Sheldrake, Melvin, “Entangled Life: How Fungi Make our Worlds, Change our Minds & Shape our Futures”, Random House, 2020.
I have spent most of my life outside amongst, growing, observing or studying plants and yet, every page here has caused me to take at least a moment to reconsider the life I’ve been so involved with. Everything here underscores what I’ve read and learned elsewhere, sometimes casting it in an entirely different ‘light’. While we learn to think of organisms as discrete individuals, fungi, a class of organism separate from the bacteria, plants, animals, even viruses which I’ve been examining, are impossible to consider on their own without looking into their vital relationships with the other forms of life. While all organisms depend in many ways, great and small, upon other organisms for their support and sustenance, fungi are nearly impossible to imagine separately, their ‘bodies’ being literally intertwined in and around those of others.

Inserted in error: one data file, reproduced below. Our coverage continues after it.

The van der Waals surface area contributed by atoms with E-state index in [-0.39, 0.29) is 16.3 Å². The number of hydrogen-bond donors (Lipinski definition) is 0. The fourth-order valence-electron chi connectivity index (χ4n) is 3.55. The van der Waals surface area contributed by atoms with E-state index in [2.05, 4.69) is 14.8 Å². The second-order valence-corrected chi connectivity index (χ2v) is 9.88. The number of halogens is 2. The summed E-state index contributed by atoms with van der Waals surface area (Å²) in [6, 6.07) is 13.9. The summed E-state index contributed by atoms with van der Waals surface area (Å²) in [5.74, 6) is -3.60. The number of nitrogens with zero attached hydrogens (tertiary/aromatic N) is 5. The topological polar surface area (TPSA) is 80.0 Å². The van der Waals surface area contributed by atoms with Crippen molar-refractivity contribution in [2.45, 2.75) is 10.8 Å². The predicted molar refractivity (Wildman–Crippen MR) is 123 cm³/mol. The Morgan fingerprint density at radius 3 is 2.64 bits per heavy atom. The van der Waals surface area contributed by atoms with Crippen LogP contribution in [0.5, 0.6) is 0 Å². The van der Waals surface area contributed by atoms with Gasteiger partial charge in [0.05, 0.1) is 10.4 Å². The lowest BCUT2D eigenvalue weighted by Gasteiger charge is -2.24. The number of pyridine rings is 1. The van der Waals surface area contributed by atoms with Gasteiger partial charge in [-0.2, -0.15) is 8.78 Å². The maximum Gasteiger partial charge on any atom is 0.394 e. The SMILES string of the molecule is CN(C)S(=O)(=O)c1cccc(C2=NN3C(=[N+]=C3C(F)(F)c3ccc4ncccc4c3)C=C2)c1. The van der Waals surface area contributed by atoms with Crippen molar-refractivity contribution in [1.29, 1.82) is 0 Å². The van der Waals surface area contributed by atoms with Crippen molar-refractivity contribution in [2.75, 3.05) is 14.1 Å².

Relatively early in the book, Sheldrake describes the difference between fungi and animals in this way, animals put food into their own bodies, fungi put their bodies in their food, digesting what they require by secreting acids and then drawing the broken down nutrients back into their mycelial bodies and transporting them to where needed. Continue reading